“You think Morgarath would stop at the border between the two fiefs?” asked Halt.

  Crowley stuck out his bottom lip. “Perhaps not Morgarath himself,” he admitted. “But if he sent some of his men after us—and we don’t even know for sure that he has—they might well decide to turn back once they reached the limits of the fief. Particularly in this sort of weather. They won’t be enjoying it any more than we are.”

  “It’s possible,” Halt said. “So do you have a village in mind?”

  Crowley nodded. He’d been studying the map before the light failed. “There’s a village called Woolsey,” he said. “I’d guess it’s about ten kilometers away and a little off the beaten track. It’s big enough to have a tavern or an inn. And if it doesn’t, we could always look for lodgings with one of the villagers.”

  Halt said nothing, considering the idea. Then a problem occurred to Crowley.

  “Of course, we’d need money,” he said. “Usually when I’m traveling, I pay with a chit that can be reclaimed from the Corps. But I can hardly do that now.”

  Since their confrontation with Morgarath, and the fight with his men, they had decided that Crowley should relinquish his identity as a Ranger. Morgarath’s men would be looking for a member of the Corps. So far, Morgarath was probably unaware that Halt had joined Crowley. To this end, Crowley had set aside his mottled Ranger cloak and was wearing a simple wool cloak in a dark gray color. Halt’s cloak was a forest green. Both colors were adequate for concealment, and not as instantly recognizable as Ranger cloaks.

  “I have money,” Halt said, and Crowley looked at him with relief. “But it’s Hibernian. I’m not sure if innkeepers here will accept it.”

  “Is it gold?” Crowley asked and, when Halt nodded, he continued. “They’ll accept it.”

  “Well then,” Halt said, “tomorrow we’ll head for Woolsey village. It’ll give us a chance to dry out our clothes and our gear. And the horses will benefit from spending a couple of nights in a stable.”

  “Or even a week?” Crowley suggested optimistically.

  Halt turned a baleful eye on him, peering at him through the multiple drips of water that were now running from his cowl.

  Crowley shrugged. “A couple of nights is good.”

  “Let’s turn in,” Halt said, yawning. It had been a long day and the thought of a dry bed on the morrow was an attractive one. He lay down carefully and, shivering slightly, wrapped the soaking wet cloak around him, pulling the cowl high up over his head. A gust of wind shook the tarpaulin above them and water cascaded down on three sides. He shivered again.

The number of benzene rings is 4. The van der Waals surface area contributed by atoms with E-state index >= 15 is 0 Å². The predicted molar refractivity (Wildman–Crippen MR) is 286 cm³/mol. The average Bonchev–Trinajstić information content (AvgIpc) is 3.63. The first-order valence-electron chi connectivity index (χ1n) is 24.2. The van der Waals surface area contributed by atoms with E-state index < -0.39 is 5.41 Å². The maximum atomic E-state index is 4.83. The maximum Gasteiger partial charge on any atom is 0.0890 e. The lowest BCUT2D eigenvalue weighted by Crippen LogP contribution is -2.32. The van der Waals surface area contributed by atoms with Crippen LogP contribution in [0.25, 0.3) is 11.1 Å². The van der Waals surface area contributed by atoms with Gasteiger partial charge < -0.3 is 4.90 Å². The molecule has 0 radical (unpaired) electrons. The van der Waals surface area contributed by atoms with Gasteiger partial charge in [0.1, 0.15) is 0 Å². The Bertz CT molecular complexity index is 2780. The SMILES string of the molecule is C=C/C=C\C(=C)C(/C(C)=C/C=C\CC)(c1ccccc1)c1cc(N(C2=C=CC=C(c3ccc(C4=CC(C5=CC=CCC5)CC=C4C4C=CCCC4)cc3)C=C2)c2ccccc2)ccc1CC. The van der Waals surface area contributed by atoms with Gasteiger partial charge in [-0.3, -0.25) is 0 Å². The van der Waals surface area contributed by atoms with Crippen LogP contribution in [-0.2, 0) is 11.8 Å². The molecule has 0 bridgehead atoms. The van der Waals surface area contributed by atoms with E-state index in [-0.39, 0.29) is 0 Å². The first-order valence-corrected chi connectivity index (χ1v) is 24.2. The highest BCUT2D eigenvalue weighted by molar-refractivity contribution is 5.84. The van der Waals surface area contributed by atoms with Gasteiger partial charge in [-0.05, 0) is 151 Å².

“To blazes with Morgarath’s men,” Halt muttered. “I want a nice roaring fire tomorrow night.”

  “And a hearty beef stew,” came Crowley’s muffled voice.

  “And a hearty beef stew,” Halt agreed.


  IT WAS LATE AFTERNOON BY THE TIME THEY REACHED Woolsey. The rain had eased to a steady drizzle but still refused to stop completely.

  They rode down the single street of the village, huddled in their cloaks. The two horses plodded stolidly through the thick mud that covered the street, their hooves making sucking, squish
ing noises as they alternately placed them down, then dragged them free of the clinging, wet ooze.

  Crowley pointed to a building halfway down the street, larger than those surrounding it. It was the only two-story structure in the village, and a painted signboard above the entrance swung erratically in the wind.

  He peered closely at the sign. “The Yellow Parrot. That does sound jolly.”

  “What’s jolly about a yellow parrot?” Halt shot him a sidelong look.

  Crowley considered the question. Truth be told, he had spoken simply for the sake of saying something, but he wasn’t going to admit it.

  “Well,” he said eventually, “parrots are amusing creatures. They talk, don’t they? They say things like ‘Polly wants a bread crust.’ Or, ‘Who’s a pretty boy then?’ And they’re colorful, so they brighten things up.”

  “What’s amusing about a bird wanting a bread crust? Or claiming to be a pretty boy then? After all, the bird doesn’t actually know what it’s saying, does it?”

  “It knows it wants a bread crust,” Crowley said. “I mean, when it says that, and you give it a bread crust, it eats the bread crust, doesn’t it? So obviously, it knows what it’s saying.”

  Halt nudged his horse so that it stopped, while he turned to look at his companion. Crowley twitched the reins and his horse halted as well.

  “Are you always so insufferably cheerful?” Halt asked.

  “I suppose I am,” Crowley admitted. “Do you always travel around as if there’s a big, black thundercloud hanging over your head?” He liked Halt, despite their short acquaintance. But the Hibernian did tend to be a bit of a Gloomy Gus at times, he thought.

  “What did you say?” Halt demanded.

  Crowley realized that he must have unwittingly muttered the words aloud as he had the thought. Hurriedly, he shook his head. Raindrops scattered around him as he did.

  “I didn’t say anything.”

  But Halt was glaring at him. “You called me a Gloomy Gus,” he accused.

  Crowley shrugged. “It’s a term of endearment in this country.” He tapped his horse with his heels to start moving again. Squish, suck, squish, suck, ooze squish, went the hooves.